Should voters support Cleveland’s stadium deals by voting for the stadium sin tax May 6? Or are we struggling under burdensome leases we can barely understand? Advocates on both sides argued the point last night during the Civic Commons debate as beer flowed at Sterle’s Country House.
Each side brought a numbers guy and a guy who argued from the gut. Mark Rosentraub, an economist who served on the Gateway stadium and arena board, made a case for the sin tax extension and the Cavaliers and Indians leases he helped renegotiate in 2004. City councilman Brian Cummins fired off figures to explain why he still has too many questions to support the tax.
Sounding simpler notes, Tom Yablonsky of the Historic Gateway Neighborhood organization argued that the stadiums have attracted residents and businesses downtown, while lawyer and sports blogger Peter Pattakos, with the newly launched no campaign, claimed the public should hold out in hopes of getting a better deal.
The debate format encouraged lots of back-and-forth, so several major questions about the sin tax were tested pretty thoroughly:
Do stadiums help downtown? Rosentraub, an expert on stadium financing, argued that sports don’t grow a region’s economy, but they do change the location of economic activity – meaning, they direct it to downtown Cleveland. He said 123,000 people commute from outside Cuyahoga County to jobs in Cleveland and pay $177 million in income taxes. The teams are part of “an amenity package that makes Cleveland a good place to work,” he argued.
Pattakos quoted Rosentraub’s writing, which calls sports’ spinoff effect on local business “quite small.” Yablonsky replied that downtown had only six residential addresses in 1990, before the baseball and basketball complex was built, and 62 now.
How else could we pay for this? Pattakos argued that stadium supporters should seek a seven-county tax, like in the Denver area, since plenty of Cleveland sports fans live outside Cuyahoga County. Yablonsky said state law doesn’t allow a multi-county tax. Cummins noted the state legislature changed the law to allow the sin tax extension. (Other Ohio counties can’t levy alcohol taxes.) Why not ask the legislature to allow a regional tax? he asked.
Cummins also suggested adding a $3 facility fee to tickets, on top of the 8 percent admissions tax fans pay now. “Could you raise the fees? Hypothetically, anything is possible,” replied Rosentraub. “Would the fans react negatively? Obviously.”
What are our obligations, even if the sin tax passes? Cummins said Cleveland still owes $128 million in debt from the football stadium’s construction, while Cuyahoga County still owes $88 million in Gateway construction debt. That costs Cleveland about $12 million a year and the county about $5 million a year. “The teams and the campaign have not told us anything about the sin tax paying down any of that debt,” Cummins said. The sin tax extension, expected to raise $260 million over 20 years, is meant mostly – maybe all – for repairs and upgrades.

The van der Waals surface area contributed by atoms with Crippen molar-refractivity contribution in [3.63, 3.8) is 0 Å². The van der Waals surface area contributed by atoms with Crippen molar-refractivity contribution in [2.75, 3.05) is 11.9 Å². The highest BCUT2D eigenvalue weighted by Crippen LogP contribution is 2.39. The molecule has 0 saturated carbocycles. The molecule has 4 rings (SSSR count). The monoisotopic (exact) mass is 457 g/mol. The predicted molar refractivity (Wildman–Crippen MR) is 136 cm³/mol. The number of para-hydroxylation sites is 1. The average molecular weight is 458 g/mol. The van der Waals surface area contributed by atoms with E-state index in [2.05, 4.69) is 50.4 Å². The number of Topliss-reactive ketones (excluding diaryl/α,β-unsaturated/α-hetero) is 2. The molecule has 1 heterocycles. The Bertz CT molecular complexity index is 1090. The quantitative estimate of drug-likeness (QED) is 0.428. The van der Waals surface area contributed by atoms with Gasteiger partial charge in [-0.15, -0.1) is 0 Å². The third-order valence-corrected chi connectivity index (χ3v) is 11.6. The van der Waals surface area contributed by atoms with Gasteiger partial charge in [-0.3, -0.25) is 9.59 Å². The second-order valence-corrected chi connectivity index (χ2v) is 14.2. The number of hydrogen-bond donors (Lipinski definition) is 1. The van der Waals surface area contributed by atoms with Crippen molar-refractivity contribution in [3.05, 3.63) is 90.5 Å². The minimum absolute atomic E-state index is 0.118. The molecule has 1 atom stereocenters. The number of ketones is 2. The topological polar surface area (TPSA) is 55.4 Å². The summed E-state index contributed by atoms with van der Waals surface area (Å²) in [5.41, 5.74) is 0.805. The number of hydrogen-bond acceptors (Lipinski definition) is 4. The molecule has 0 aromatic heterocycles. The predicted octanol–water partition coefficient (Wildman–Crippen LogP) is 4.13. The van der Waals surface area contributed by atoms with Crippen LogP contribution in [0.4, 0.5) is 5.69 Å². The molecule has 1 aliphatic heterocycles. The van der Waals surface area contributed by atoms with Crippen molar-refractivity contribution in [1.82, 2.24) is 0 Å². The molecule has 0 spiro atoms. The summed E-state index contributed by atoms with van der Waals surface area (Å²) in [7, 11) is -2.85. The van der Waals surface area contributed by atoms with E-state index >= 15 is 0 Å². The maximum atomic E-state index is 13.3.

Cleveland also pays $650,000 a year in property taxes at FirstEnergy Stadium, more than the Browns’ annual rent of $250,000. Meanwhile, the Gateway corporation itself has debts of $422 million, Cummins said, most of which “is probably never going to be paid.”
Yablonsky noted that Cleveland instituted several taxes in 1995 to help pay for the Browns’ stadium. “Those are right now dedicated to pay back the debt,” he said.
Cummins acknowledged that. He rattled off the revenues: $12 million from a citywide parking tax, $11 million from the sports and concerts admission tax, $5 million from a tax on hotel stays. Total, $27 million.
“I actually talked to one of the CEO-presidents of one of the teams,” Cummins said. “He asked me, ‘Councilman, why aren’t you using your other taxes that you created to pay off the debt?’ I said, ‘We’d love to.” The problem, says Cummins, is that money is scarce. The state cut the local government fund and abolished the estate tax in the last few years. That cost Cleveland almost as much per year as the parking, admisssions and hotel taxes take in.
Can we get a better deal? Pattakos argued that a no vote on the sin tax would send elected officials and teams back to the negotiating table to change the leases. “If voters reject the sin tax this May, the teams aren’t going to leave this May,” he said. “They’re not going to leave anytime soon. We’ll end up with a better deal.”
Rosentraub said he already got the public a better deal in Gateway’s 2004 renegotiations with the Indians and Cavaliers. The deals, approved by the city and county governments, obligated the teams to pay for all maintenance that costs $500,000 or less – carpet, seats, etc. – if the public pays for major infrastructure, including roofs, heating and air conditioning. That, he says, saved the public about $3 million a year.
Yablonsky and Rosentraub cast a no vote on the sin tax as self-defeating, implying the teams don’t have much incentive to renegotiate.
“The reality is, if you don’t pass this, you still have to fulfill the terms of the lease,” Yablonsky argued. “So you put general fund money at risk if you don’t pass this. Effectively, you break the lease if you don’t come up with the terms to [make] the lease work.”